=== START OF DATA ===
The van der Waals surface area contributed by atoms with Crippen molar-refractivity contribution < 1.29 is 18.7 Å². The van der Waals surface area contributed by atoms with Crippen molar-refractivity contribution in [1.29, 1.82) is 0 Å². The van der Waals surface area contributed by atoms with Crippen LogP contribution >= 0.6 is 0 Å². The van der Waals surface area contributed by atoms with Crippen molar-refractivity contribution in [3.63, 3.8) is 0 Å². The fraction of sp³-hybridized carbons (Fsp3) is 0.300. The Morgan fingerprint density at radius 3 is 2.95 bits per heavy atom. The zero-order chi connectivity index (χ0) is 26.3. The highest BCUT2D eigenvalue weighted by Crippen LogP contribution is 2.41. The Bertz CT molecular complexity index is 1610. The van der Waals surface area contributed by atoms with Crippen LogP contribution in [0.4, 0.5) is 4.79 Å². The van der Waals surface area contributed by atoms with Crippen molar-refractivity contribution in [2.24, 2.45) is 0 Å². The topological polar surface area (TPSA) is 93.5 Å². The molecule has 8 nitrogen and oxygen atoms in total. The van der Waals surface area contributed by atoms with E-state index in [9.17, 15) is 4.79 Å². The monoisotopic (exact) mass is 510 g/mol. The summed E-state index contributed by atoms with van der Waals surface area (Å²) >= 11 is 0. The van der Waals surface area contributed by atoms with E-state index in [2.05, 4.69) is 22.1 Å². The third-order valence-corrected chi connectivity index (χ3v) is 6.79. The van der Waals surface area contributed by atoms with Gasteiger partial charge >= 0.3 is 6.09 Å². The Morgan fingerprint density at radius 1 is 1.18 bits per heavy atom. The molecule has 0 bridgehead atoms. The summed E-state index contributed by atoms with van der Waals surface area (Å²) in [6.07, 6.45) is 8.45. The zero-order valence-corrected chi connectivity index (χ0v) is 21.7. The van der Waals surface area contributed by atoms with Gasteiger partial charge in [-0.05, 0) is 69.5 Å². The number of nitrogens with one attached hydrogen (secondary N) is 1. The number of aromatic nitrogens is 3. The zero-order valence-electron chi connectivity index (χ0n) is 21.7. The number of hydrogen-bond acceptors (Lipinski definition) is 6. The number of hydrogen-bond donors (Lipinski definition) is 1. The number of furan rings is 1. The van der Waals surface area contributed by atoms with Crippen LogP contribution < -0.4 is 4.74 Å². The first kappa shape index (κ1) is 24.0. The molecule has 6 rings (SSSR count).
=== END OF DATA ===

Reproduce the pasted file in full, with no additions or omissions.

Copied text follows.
The van der Waals surface area contributed by atoms with Crippen molar-refractivity contribution < 1.29 is 18.7 Å². The van der Waals surface area contributed by atoms with Crippen molar-refractivity contribution in [1.29, 1.82) is 0 Å². The van der Waals surface area contributed by atoms with Crippen LogP contribution >= 0.6 is 0 Å². The van der Waals surface area contributed by atoms with Crippen molar-refractivity contribution in [3.63, 3.8) is 0 Å². The fraction of sp³-hybridized carbons (Fsp3) is 0.300. The Morgan fingerprint density at radius 3 is 2.95 bits per heavy atom. The zero-order chi connectivity index (χ0) is 26.3. The highest BCUT2D eigenvalue weighted by Crippen LogP contribution is 2.41. The Bertz CT molecular complexity index is 1610. The van der Waals surface area contributed by atoms with Crippen LogP contribution in [0.4, 0.5) is 4.79 Å². The van der Waals surface area contributed by atoms with Crippen molar-refractivity contribution in [2.24, 2.45) is 0 Å². The topological polar surface area (TPSA) is 93.5 Å². The molecule has 8 nitrogen and oxygen atoms in total. The van der Waals surface area contributed by atoms with E-state index in [9.17, 15) is 4.79 Å². The monoisotopic (exact) mass is 510 g/mol. The summed E-state index contributed by atoms with van der Waals surface area (Å²) >= 11 is 0. The van der Waals surface area contributed by atoms with E-state index in [2.05, 4.69) is 22.1 Å². The third-order valence-corrected chi connectivity index (χ3v) is 6.79. The van der Waals surface area contributed by atoms with Gasteiger partial charge >= 0.3 is 6.09 Å². The Morgan fingerprint density at radius 1 is 1.18 bits per heavy atom. The molecule has 0 bridgehead atoms. The summed E-state index contributed by atoms with van der Waals surface area (Å²) in [6.07, 6.45) is 8.45. The zero-order valence-corrected chi connectivity index (χ0v) is 21.7. The van der Waals surface area contributed by atoms with Gasteiger partial charge in [-0.05, 0) is 69.5 Å². The number of nitrogens with one attached hydrogen (secondary N) is 1. The number of aromatic nitrogens is 3. The zero-order valence-electron chi connectivity index (χ0n) is 21.7. The number of hydrogen-bond acceptors (Lipinski definition) is 6. The number of hydrogen-bond donors (Lipinski definition) is 1. The number of furan rings is 1. The van der Waals surface area contributed by atoms with Crippen LogP contribution < -0.4 is 4.74 Å². The first kappa shape index (κ1) is 24.0. The molecule has 6 rings (SSSR count).